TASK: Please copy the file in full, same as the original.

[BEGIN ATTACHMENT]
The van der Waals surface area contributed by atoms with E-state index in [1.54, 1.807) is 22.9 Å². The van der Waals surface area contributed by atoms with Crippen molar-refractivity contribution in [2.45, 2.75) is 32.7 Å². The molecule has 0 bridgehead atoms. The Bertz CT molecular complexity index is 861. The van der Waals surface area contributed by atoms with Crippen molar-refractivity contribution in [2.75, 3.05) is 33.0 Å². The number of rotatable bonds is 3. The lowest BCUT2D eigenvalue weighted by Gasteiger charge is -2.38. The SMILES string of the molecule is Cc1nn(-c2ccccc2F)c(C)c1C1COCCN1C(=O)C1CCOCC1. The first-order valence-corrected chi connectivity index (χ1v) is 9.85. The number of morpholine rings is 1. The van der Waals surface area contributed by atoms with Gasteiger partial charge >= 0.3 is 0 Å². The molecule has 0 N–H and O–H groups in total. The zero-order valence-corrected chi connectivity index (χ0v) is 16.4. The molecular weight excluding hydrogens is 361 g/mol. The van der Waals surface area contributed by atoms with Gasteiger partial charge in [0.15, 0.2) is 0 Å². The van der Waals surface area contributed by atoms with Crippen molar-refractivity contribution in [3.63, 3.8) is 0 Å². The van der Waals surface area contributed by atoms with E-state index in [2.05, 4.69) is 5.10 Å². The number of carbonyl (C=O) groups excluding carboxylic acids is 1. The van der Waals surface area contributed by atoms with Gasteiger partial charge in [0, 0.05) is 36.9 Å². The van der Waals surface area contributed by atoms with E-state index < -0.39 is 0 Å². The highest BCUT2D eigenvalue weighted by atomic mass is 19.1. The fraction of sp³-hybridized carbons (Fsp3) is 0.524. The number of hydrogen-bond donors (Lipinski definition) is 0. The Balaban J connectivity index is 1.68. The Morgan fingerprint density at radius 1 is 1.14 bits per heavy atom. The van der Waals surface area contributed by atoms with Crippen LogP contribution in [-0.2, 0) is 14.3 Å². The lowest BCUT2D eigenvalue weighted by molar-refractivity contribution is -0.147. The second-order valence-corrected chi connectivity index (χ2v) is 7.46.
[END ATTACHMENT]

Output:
The van der Waals surface area contributed by atoms with E-state index in [1.54, 1.807) is 22.9 Å². The van der Waals surface area contributed by atoms with Crippen molar-refractivity contribution in [2.45, 2.75) is 32.7 Å². The molecule has 0 bridgehead atoms. The Bertz CT molecular complexity index is 861. The van der Waals surface area contributed by atoms with Crippen molar-refractivity contribution in [2.75, 3.05) is 33.0 Å². The number of rotatable bonds is 3. The lowest BCUT2D eigenvalue weighted by Gasteiger charge is -2.38. The SMILES string of the molecule is Cc1nn(-c2ccccc2F)c(C)c1C1COCCN1C(=O)C1CCOCC1. The first-order valence-corrected chi connectivity index (χ1v) is 9.85. The number of morpholine rings is 1. The van der Waals surface area contributed by atoms with Gasteiger partial charge >= 0.3 is 0 Å². The molecule has 0 N–H and O–H groups in total. The zero-order valence-corrected chi connectivity index (χ0v) is 16.4. The molecular weight excluding hydrogens is 361 g/mol. The van der Waals surface area contributed by atoms with Gasteiger partial charge in [0.15, 0.2) is 0 Å². The van der Waals surface area contributed by atoms with Crippen molar-refractivity contribution in [3.63, 3.8) is 0 Å². The van der Waals surface area contributed by atoms with E-state index in [2.05, 4.69) is 5.10 Å². The number of carbonyl (C=O) groups excluding carboxylic acids is 1. The van der Waals surface area contributed by atoms with Gasteiger partial charge in [0, 0.05) is 36.9 Å². The van der Waals surface area contributed by atoms with E-state index < -0.39 is 0 Å². The highest BCUT2D eigenvalue weighted by atomic mass is 19.1. The fraction of sp³-hybridized carbons (Fsp3) is 0.524. The number of hydrogen-bond donors (Lipinski definition) is 0. The Balaban J connectivity index is 1.68. The Morgan fingerprint density at radius 1 is 1.14 bits per heavy atom. The van der Waals surface area contributed by atoms with Crippen LogP contribution in [-0.2, 0) is 14.3 Å². The lowest BCUT2D eigenvalue weighted by molar-refractivity contribution is -0.147. The second-order valence-corrected chi connectivity index (χ2v) is 7.46.